Former ATLA president makes argument against suspension

By John O'Brien | Feb 20, 2013

Nace


CHARLESTON – The disciplinary case against Barry Nace, a former president of the Association of Trial Lawyers of America, was heard Feb. 19 by the state Supreme Court.

The Office of Disciplinary Counsel has recommended that Nace, a personal injury attorney in Washington, D.C., be suspended from the practice of law for 120 days for allegedly failing to turn over the proceeds from a woman’s medical malpractice lawsuit to the trustee of her bankruptcy estate.

The ODC also recommended Nace perform 50 hours of pro bono work.

“In this case, it is clear that Respondent (Nace) improperly handled money that should have been turned over to the U.S. Trustee,” the ODC wrote.

“Respondent has failed to acknowledge his position as special counsel to the U.S. Trustee. This failure contributed to the bankruptcy estate not receiving the substantial funds from the medical malpractice case.”

Nace was also the chairman of ATLA’s political action committee. ATLA is now known as the American Association for Justice.

In his brief to the court, he said he has served his profession in a myriad of ways for more than 40 years, but his participation in several organizations “hangs in the balance” with the disciplinary proceeding.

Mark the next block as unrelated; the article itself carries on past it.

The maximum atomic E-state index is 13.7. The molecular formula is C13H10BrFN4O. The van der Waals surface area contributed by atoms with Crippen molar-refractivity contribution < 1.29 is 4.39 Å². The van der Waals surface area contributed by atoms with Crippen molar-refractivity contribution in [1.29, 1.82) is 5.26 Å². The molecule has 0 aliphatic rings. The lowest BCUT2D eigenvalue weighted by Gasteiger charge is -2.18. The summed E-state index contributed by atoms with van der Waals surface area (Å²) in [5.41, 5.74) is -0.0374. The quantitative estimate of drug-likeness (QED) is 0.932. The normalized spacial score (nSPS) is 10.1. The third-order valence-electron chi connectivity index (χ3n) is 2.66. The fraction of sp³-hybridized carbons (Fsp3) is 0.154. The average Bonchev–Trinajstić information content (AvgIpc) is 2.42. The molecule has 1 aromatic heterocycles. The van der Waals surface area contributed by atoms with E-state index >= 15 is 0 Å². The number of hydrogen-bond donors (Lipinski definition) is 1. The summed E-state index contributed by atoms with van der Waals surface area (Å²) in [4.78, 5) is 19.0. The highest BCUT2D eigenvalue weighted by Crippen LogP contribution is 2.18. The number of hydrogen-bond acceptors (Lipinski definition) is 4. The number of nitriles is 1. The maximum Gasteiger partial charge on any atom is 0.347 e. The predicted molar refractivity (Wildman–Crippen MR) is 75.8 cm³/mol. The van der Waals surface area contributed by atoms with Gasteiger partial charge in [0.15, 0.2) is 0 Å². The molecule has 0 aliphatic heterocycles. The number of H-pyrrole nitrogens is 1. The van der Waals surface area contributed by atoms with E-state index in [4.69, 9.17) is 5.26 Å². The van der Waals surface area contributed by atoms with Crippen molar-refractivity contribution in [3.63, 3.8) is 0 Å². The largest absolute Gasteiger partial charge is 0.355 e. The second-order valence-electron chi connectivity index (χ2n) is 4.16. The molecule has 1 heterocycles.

“This lawyer is not unethical; and his entire reputation and good standing in this Bar and the Bars in Maryland, Pennsylvania and the District of Columbia would be stained with an adverse decision in this proceeding, where he, at most, made a mistake in not knowing or fully understanding the expectations of others with whom he had little or no communication,” his brief says.

The proceeding concerns a medical malpractice claim that Nace and Martinsburg attorney Michael Burke pursued. In November, the court admonished Burke, of Burke Schultz Harman and Jenkinson.

Margaret Ann Miller hired Burke on Feb. 5, 2004, to file a medical malpractice suit on behalf of her deceased husband. Seven months later, Miller filed for Chapter 7 bankruptcy, and Robert Trumble was appointed trustee.

In January 2005, Trumble sent Burke a letter asking for a valuation of the medical malpractice case. Burke replied later that month saying he and Nace could not place a value on it until completion of a medical review.

Later that month, Trumble sent both Burke and Nace affidavits to sign accepting employment as Trumble’s special counsel. They did, and the bankruptcy court approved Trumble’s motion to employ Burke and Nace on March 4, 2005.

Eventually, the suit was filed on June 17, 2005. A month later, Burke notified that because one of his employees was one of the co-defendant’s neighbors, he was withdrawing from the case because of a conflict of interest.

Despite his withdrawal, Burke told Miller that Nace would remain as her attorney. However, Burke not only failed to file a motion to withdraw from the suit, but also to provide Trumble a notice of his withdrawal, the Burke opinion says.

In September 2006, a partial settlement was reached in which one of the defendants agreed to pay Miller $75,000. A month later, the case against the remaining defendants went to trial, and a jury awarded Miller $500,000.